Suppose… you had a non-performing stock (salesperson).
If you had a stock that hadn’t performed as expected, how long would you hold onto it? Six months, a year, 18 months? Maybe it’s performing like the rest of the stocks in a similar portfolio but not growing as you expected. What do you do with that individual stock? What do you do to the entire portfolio when it’s under-performing?
The answer is simple – you manage it!
As portfolio manager, you:
- Set metrics for success and standards for each of those metrics.
- Conduct research/due diligence to make sure that you are adding investments to the portfolio that are consistent with your investment and long term financial goals and risk standards (Cash, Income, Income with growth, Aggressive growth, International growth or a Hybrid)
- Determine your strategy on buy, hold or sell
- Establish a method of inspecting what you expect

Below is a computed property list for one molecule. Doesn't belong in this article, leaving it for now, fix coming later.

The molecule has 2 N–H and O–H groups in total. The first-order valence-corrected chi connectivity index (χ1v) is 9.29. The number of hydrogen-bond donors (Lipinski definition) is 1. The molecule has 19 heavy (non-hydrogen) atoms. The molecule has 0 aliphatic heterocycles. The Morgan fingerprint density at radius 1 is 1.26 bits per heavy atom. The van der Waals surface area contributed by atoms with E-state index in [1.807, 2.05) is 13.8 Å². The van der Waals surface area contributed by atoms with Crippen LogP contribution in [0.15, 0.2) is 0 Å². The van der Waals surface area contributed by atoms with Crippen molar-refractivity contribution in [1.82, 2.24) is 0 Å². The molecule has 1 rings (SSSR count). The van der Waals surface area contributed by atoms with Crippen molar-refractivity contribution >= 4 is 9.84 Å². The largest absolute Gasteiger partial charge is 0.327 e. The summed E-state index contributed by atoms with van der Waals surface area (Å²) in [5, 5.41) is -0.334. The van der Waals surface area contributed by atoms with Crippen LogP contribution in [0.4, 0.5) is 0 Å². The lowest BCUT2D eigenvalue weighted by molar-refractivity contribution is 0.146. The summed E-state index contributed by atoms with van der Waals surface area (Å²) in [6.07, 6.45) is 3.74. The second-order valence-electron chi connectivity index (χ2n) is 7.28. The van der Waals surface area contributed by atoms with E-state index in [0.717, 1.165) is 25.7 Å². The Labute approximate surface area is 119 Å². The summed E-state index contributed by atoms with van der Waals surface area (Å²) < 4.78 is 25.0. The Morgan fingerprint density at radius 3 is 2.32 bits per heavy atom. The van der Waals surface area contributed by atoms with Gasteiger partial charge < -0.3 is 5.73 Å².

- Gain intelligence from the information you gather from quarterly reports and you determine next steps
- You either buy, hold or sell based on the information you have and the impact that an investment is having on your ability to achieve your goals
What can be accepted as true is that every portfolio is perfectly designed for the results it generates. There is cause and effect. If you are not happy with your results, you change your objectives or portfolio management strategy, right?
Well then, how about the portfolio of investment advisors you have on your team? As program/sales manager you have objectives that you have set out for the entire team/portfolio and when you added investments (people) you had performance expectations. Based on performance, what has to change if anything? Are individual performers pulling their weight or are they a drag on the performance of the team? When you assess your investment in each of the individuals on the team, where do you need to buy, hold or sell? Finally, when you assess the managers managing the portfolio, how effective are they?
You have the awesome responsibility to the stakeholders to put together the best portfolio in order to maximize return on investment. Failure to do so creates a failure in fiduciary responsibility.
See you tomorrow.